Why do we stash? (And has “stash” reached google-like status where it is both a noun and a verb?)
I guess my stash started with yarn left-over from completed projects, an eclectic mix of whole and part balls of different colours, weights and fibres. I believe that I may have even referred to them as “leftovers” and on some level, their existence irked me: Project complete, job done, yet there were still, quite literally, some loose ends that for various reasons (some practical, some not), prevented me from parting with them. And still, over a decade later, I haven’t needed any of that yarn for repairs, matching accessories or for any other of those apparent “reasons” (except to justify getting new forms of storage!). But does this alone constitute a stash? For me, I don’t think so. Some of this yarn is now part of my stash, but only some of it. Have I (subconsciously) differentiated at the “whole ball” level? And what is the “non-stash” remainder called?
Looking at my stash (or is that Stash?), I can pin-point when, where, with what and why it started: October 2008, Ullapool, with 11 gorgeous skeins of “Pina” by Mirasol: 80% Baby Alpaca and 20% Bamboo. Yes, the type of yarn that you would imagine virgin mermaids on a sun-drenched Peter-Pan type island had spun with their baby-soft hands. And the “why”? Well, for many reasons:
(1) We were on holiday, I was in holiday mode (= frivolous) and so my normal reluctance to spend, what can only be described as silly amounts of money on yarn, had been temporarily eroded.
(2) We’d just driven for an hour on very twisty roads (= non-knitting compatible) from our beautiful, yet isolated, cottage near Lochinver (in the Highlands) with the explicit mission of finding yarn (okay yes, and tea and cake) i.e. I’d selfishly imposed on valuable walking time to go shopping (although in my defence, it was pouring with rain and blowing a gale – without which, I’m sure the idea would have been summarily dismissed!). And so in honour of sacrifices made, I just had to buy something. Clearly.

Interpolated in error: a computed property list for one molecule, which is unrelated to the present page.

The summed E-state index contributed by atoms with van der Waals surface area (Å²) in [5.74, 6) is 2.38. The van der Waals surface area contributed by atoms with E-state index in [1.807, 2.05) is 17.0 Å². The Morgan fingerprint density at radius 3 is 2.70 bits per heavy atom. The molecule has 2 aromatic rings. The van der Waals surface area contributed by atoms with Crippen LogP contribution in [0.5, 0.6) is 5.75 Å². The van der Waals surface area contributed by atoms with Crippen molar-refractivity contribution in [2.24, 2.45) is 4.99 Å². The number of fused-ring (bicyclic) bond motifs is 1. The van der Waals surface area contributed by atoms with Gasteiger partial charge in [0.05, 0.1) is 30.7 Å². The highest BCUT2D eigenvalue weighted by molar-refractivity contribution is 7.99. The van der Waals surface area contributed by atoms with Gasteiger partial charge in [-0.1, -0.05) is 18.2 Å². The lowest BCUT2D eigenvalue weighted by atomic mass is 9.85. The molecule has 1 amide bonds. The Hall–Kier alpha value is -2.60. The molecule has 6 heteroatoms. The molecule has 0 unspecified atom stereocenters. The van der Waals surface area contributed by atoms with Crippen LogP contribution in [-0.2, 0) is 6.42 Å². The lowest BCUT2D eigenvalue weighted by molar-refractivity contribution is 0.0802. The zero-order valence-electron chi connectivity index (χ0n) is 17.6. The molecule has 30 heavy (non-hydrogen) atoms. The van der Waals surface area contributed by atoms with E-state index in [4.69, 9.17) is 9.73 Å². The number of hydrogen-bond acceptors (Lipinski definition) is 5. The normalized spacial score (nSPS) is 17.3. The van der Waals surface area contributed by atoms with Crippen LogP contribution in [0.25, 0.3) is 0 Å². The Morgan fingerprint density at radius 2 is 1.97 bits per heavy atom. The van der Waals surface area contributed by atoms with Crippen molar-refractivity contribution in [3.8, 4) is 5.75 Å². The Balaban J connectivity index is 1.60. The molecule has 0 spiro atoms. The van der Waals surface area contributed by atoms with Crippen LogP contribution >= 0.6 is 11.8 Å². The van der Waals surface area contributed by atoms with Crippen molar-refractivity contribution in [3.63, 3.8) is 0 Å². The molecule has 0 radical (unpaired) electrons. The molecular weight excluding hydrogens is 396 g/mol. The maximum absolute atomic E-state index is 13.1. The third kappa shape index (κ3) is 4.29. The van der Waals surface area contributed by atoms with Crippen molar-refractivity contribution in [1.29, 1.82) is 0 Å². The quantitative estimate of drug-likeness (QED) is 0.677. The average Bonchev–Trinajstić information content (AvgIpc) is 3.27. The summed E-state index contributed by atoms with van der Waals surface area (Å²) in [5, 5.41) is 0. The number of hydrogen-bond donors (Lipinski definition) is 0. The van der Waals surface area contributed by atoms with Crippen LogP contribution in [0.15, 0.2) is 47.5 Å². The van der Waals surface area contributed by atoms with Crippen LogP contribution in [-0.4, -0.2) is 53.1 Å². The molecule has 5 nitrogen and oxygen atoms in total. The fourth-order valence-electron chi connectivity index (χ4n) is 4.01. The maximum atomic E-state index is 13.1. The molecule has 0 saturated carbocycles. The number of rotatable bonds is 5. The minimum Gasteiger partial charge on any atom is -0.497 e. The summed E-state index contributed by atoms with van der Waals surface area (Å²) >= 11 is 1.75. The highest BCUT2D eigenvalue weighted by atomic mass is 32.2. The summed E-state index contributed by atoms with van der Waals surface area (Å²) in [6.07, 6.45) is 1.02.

(3) It was for charity (http://www.mirasolperu.com/). Now that’s a hard one to argue against.
(4) The yarn is beautiful, just beautiful.
However, and this is where I’ve just realised that maybe I don’t actually have a stash (!!!):
(5) I have a pattern, a plan of how to turn yarn into Project.
And this is the same pattern with all my “queued projects”. Looking in my various yarn hide-aways, I only have a single skein of unallocated yarn (and this was a gift). So, when is a stash not a stash? When is it just a collection of projects in waiting?
Perhaps, dear Carrie, stashes – their definition, contents, management – are as personal as all our other knitting choices? Perhaps the only truly defining feature of a stash is that it compromises yarn on which we have no immediate intention of working? That it can be a collection of often single balls / skeins of yarn with no designated project. Or a series of project-sized collections, perhaps even with the appropriately chosen pattern / design stored away with the yarn. And perhaps it even contains leftovers. After all, the art of “stash-busting” can be equally applied to all of the above.
So what does your stash mean to you? And are you pleased that you have one? My stash, currently strewn all over the bedroom floor, is my equivalent of holiday memorabilia: Happy results of sniffing out those treasures of independent yarn shops selling locally-produced or unusual flavours of yarn, sometimes in batches too small, too new or too seasonal to grab the attention of our bigger retailers. I love that I can associate each piece with a place and a time and that one day, I’ll be able to do the same with the completed Project. That said, its exact contents do not need to be broadcast so nakedly to the non-knitters of the household so please forgive this abrupt end: I need to make like a squirrel and stash!